Love has always been written about since man could write. Through songs, poetry and stories there has always been more about love than other subjects. Love is easy to write about for those who have felt it, and can be written about in so many ways. More modern poems and songs about love are crude and more often than not about lust not love but poems pre-1900 were more romantic. Not all were as there were some satirical ‘love’ poems, and poems about unfaithful and untrustworthy men. Some of the most famous love poems, though, the sonnets by Shakespeare are very romantic. They give other poets, and lovers, things to aspire to.
Shakespeare’s sonnets apply to all sorts of love. Sonnet CXVI appears to be about the nature of love whereas Sonnet XVIII is different, in that it is more personal, as if it is being written to someone. Both sonnets are romantic and shw the beauty and importance of love. Both using imagery, although different, it gives the poem more than just one meaning. Sonnet CXVI uses the imagery of navigation, ‘O no, it is an ever fixed marke, That lookes on tempests and is never shaken; It is the star to every wandering barke,’. Navigation was a great passion in the time of Shakespeare. Sonnet XVIII, however, uses the imagery of nature, comparing his love to ‘a Summers day’ yet saying that his love is more beautiful than this, that though the summer fades, her beauty does not, ‘By chance, or natures changing course untrim’d: But thy eternall Sommer shall not fade’.
Sonnets were traditionally about love and were a popular form of poetry, as they are very expressive. When writing a sonnet one has to write concisely; a sonnet should only have 14 lines. Shakespeare slightly altered the sonnet form by adding a rhyming couplet to the end.
Shakespeare’s sonnets are romantic, they hold love up and give one something to aspire to. In contrast to this is Ballad, by an unknown author.
The authors of most ballads are unknown as ballads are stories, quite often love stories or stories about unfaithful lovers, and are passed down from generation to generation, slightly altering each time. This particular ballad is a story of an unfaithful shepherd who courted a women then left her once she became pregnant. It seems as though she is telling the story to her sleeping child, ‘to thee, my child, unto thee’. At the the end she says:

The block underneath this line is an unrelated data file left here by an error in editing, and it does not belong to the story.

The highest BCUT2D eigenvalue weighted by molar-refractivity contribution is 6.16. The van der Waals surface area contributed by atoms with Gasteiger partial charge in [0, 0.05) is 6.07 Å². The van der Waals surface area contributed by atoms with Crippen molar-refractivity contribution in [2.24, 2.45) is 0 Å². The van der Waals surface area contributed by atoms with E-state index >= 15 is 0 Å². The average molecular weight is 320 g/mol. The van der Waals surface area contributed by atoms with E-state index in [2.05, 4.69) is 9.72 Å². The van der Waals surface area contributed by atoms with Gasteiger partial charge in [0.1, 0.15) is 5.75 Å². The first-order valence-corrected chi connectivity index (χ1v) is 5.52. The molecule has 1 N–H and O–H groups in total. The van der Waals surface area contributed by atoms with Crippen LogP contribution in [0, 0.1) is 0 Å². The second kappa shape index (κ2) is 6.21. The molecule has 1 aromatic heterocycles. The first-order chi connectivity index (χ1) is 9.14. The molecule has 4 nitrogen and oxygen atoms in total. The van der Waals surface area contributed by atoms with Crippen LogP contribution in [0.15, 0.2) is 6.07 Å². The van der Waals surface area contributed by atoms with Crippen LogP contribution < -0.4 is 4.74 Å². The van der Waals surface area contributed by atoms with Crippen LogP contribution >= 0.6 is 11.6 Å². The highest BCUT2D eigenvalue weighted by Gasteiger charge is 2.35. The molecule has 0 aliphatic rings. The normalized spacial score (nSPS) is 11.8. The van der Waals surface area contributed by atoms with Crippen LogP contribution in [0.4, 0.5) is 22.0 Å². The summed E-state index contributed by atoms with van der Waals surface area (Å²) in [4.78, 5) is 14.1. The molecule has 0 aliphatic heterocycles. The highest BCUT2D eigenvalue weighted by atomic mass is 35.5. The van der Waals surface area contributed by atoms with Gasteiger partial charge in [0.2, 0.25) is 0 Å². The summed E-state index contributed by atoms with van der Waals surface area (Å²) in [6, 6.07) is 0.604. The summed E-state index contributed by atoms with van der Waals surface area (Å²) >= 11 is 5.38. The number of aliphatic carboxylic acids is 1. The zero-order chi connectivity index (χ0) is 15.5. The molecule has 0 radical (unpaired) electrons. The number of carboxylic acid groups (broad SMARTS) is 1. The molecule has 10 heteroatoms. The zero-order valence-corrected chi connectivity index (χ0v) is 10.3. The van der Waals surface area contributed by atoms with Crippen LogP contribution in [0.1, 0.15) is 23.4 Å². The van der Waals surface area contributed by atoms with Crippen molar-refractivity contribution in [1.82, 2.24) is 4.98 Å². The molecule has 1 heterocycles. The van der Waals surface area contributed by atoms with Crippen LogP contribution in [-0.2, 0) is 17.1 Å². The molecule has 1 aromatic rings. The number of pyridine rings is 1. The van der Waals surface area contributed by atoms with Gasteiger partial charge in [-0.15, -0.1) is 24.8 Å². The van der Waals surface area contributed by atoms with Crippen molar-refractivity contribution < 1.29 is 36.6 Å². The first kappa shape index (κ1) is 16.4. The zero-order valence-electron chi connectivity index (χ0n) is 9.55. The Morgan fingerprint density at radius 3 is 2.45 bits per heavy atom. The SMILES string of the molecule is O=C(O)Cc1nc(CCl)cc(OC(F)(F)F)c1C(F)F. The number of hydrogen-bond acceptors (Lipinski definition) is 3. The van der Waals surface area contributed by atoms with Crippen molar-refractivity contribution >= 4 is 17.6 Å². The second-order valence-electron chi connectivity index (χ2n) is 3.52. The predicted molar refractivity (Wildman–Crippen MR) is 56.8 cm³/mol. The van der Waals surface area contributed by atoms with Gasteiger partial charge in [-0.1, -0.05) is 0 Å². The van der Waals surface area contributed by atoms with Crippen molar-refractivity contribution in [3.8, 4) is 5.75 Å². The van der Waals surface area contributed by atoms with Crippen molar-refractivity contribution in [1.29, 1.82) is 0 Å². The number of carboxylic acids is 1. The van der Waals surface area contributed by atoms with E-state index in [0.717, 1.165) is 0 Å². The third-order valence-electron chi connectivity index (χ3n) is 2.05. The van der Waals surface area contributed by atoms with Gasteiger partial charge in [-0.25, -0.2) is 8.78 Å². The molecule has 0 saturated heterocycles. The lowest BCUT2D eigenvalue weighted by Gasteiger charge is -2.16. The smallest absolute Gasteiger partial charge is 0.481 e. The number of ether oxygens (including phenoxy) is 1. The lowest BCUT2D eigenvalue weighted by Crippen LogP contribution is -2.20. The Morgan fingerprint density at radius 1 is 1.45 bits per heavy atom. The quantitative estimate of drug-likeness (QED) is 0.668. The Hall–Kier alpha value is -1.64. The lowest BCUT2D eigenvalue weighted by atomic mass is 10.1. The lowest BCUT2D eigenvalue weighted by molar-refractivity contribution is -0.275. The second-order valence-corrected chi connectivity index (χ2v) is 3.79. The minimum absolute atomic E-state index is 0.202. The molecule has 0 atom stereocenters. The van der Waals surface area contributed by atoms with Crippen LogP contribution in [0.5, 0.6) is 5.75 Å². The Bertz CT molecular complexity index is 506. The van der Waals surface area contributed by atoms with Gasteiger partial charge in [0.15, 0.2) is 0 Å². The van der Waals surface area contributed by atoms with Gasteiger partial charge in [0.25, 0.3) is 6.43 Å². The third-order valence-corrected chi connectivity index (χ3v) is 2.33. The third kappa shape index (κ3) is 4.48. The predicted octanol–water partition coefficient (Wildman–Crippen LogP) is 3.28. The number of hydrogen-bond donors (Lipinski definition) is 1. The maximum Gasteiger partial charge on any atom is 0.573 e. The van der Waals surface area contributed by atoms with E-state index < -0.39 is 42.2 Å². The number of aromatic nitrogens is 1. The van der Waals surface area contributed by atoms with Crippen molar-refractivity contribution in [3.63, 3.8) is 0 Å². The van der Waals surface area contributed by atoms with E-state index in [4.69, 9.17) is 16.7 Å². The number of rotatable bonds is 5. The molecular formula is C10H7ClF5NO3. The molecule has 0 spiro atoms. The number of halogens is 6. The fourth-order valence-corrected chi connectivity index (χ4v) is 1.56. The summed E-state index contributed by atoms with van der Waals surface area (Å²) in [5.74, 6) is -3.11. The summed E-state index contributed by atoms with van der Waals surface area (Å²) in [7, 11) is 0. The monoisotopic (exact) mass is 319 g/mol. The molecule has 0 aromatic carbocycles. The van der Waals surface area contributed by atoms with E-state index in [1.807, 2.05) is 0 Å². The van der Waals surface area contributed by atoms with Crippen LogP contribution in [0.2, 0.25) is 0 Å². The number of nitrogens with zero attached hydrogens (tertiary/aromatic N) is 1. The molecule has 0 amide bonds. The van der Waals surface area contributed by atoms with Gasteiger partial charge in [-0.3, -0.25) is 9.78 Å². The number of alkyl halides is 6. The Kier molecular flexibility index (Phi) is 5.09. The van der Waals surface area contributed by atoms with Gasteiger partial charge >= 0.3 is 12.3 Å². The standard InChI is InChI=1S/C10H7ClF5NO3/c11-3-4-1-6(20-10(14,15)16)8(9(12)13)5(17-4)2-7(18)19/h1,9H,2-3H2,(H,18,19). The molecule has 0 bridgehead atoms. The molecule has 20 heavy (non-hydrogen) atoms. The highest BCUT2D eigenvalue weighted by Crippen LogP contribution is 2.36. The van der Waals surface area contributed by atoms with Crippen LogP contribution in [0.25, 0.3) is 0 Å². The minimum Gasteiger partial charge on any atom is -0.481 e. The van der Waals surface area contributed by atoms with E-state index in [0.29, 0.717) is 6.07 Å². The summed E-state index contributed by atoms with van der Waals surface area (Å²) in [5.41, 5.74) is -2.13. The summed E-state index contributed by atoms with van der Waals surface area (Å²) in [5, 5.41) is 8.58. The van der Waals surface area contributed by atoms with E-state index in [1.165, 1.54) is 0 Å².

‘I wish, my child, thoud’st ne’er been born,
I’ve made they pillow on a thorn;
I wish our sorows both away,
Our souls with God, our bodies clay.’
She seems to be considering killing herself and her child. She desperately wishes that none of this had ever happened, but she knows there is nothing she can do to change it: ‘I wish, I wish – but it’s in vain – I wish I was a maid again;’
Though the language in this poem is quite similar to Shakespeare’s sonnets, it is a much older poem.
Ballad, is not really about love but about the lack of love. It is a very melancholy poem, not unlike the poem First Love by John Clare.
Though First Love appears to be a poem about someone meeting their first love, it is really quite sad. He knows he cannot have this woman, ‘Are flowers the winter’s choice?’.
In the first two verses he tells of the physical and emotional impact of meeting this woman. He uses the imagery of nature, ‘Her face it bloomed like a sweet flower’ but mainly uses his emotional feelings as physical experiences, ‘My legs refused to walk away,’ and ‘I could not see a single thing,’ being two examples.
In the third verse he tells that though he loves her, and he thinks that she loves him aswell, that they cannot be together but he will never love another: ‘My heart has left it’s dwelling-place, And can return no more.’
The language is clear and direct, as is its verse form, perhaps to capture the immediacy and simplicity of the feelings.
This poem is most likely about John Clare’s own experiences. His background meant he could not marry the daughter of a wealthy farmer as he wanted to. He became mentally ill also.
Love has always been a popular subject of poems but poets approach it in a diversity of ways. From Shakespeare’s romantic sonnets to John Clare’s sad and simple love poem. Though they have their differences, they are all dealing with the human emotion of love, with its wonders and its sadness.